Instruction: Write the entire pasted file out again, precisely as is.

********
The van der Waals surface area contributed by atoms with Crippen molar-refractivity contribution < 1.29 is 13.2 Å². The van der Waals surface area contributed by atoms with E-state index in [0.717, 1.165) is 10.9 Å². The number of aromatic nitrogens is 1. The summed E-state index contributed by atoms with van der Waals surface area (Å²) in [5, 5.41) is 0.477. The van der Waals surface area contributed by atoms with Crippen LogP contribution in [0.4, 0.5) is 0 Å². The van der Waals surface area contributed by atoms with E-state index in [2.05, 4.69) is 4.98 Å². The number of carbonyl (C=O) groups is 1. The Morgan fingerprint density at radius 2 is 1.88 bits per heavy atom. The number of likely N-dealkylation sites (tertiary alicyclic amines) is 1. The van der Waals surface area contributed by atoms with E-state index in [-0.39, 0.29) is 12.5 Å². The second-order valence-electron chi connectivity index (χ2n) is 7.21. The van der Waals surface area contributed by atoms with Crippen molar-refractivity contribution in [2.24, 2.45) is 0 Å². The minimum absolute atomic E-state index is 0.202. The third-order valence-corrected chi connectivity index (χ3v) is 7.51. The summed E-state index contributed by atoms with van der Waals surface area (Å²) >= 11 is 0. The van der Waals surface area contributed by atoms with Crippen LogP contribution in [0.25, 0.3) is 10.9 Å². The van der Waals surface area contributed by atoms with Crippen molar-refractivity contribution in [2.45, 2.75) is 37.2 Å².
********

The van der Waals surface area contributed by atoms with Crippen molar-refractivity contribution < 1.29 is 13.2 Å². The van der Waals surface area contributed by atoms with E-state index in [0.717, 1.165) is 10.9 Å². The number of aromatic nitrogens is 1. The summed E-state index contributed by atoms with van der Waals surface area (Å²) in [5, 5.41) is 0.477. The van der Waals surface area contributed by atoms with Crippen LogP contribution in [0.4, 0.5) is 0 Å². The van der Waals surface area contributed by atoms with E-state index in [2.05, 4.69) is 4.98 Å². The number of carbonyl (C=O) groups is 1. The Morgan fingerprint density at radius 2 is 1.88 bits per heavy atom. The number of likely N-dealkylation sites (tertiary alicyclic amines) is 1. The van der Waals surface area contributed by atoms with E-state index in [-0.39, 0.29) is 12.5 Å². The second-order valence-electron chi connectivity index (χ2n) is 7.21. The van der Waals surface area contributed by atoms with Crippen molar-refractivity contribution in [2.24, 2.45) is 0 Å². The minimum absolute atomic E-state index is 0.202. The third-order valence-corrected chi connectivity index (χ3v) is 7.51. The summed E-state index contributed by atoms with van der Waals surface area (Å²) >= 11 is 0. The van der Waals surface area contributed by atoms with Crippen LogP contribution in [0.25, 0.3) is 10.9 Å². The van der Waals surface area contributed by atoms with Crippen molar-refractivity contribution in [2.45, 2.75) is 37.2 Å².